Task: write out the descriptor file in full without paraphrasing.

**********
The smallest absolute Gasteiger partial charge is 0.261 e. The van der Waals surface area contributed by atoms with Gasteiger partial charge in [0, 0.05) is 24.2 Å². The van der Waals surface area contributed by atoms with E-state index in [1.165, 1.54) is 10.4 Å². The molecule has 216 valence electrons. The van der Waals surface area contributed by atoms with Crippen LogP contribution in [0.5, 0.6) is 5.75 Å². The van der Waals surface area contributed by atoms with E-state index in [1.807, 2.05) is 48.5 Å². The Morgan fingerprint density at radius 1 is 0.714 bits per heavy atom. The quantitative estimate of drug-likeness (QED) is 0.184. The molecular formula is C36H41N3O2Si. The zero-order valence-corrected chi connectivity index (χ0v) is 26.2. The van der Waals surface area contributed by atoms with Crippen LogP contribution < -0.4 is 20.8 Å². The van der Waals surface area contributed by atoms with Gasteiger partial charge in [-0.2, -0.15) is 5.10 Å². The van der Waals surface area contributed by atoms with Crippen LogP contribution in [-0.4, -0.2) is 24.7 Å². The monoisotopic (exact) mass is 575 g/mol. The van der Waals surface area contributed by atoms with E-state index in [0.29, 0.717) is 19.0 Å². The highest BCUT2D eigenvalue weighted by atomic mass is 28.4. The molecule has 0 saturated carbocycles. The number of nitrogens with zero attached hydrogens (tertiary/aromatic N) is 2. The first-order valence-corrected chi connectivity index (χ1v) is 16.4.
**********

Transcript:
The smallest absolute Gasteiger partial charge is 0.261 e. The van der Waals surface area contributed by atoms with Gasteiger partial charge in [0, 0.05) is 24.2 Å². The van der Waals surface area contributed by atoms with E-state index in [1.165, 1.54) is 10.4 Å². The molecule has 216 valence electrons. The van der Waals surface area contributed by atoms with Crippen LogP contribution in [0.5, 0.6) is 5.75 Å². The van der Waals surface area contributed by atoms with E-state index in [1.807, 2.05) is 48.5 Å². The Morgan fingerprint density at radius 1 is 0.714 bits per heavy atom. The quantitative estimate of drug-likeness (QED) is 0.184. The molecular formula is C36H41N3O2Si. The zero-order valence-corrected chi connectivity index (χ0v) is 26.2. The van der Waals surface area contributed by atoms with Crippen LogP contribution < -0.4 is 20.8 Å². The van der Waals surface area contributed by atoms with Gasteiger partial charge in [-0.2, -0.15) is 5.10 Å². The van der Waals surface area contributed by atoms with Crippen LogP contribution in [-0.4, -0.2) is 24.7 Å². The monoisotopic (exact) mass is 575 g/mol. The van der Waals surface area contributed by atoms with E-state index in [0.29, 0.717) is 19.0 Å². The highest BCUT2D eigenvalue weighted by atomic mass is 28.4. The molecule has 0 saturated carbocycles. The number of nitrogens with zero attached hydrogens (tertiary/aromatic N) is 2. The first-order valence-corrected chi connectivity index (χ1v) is 16.4.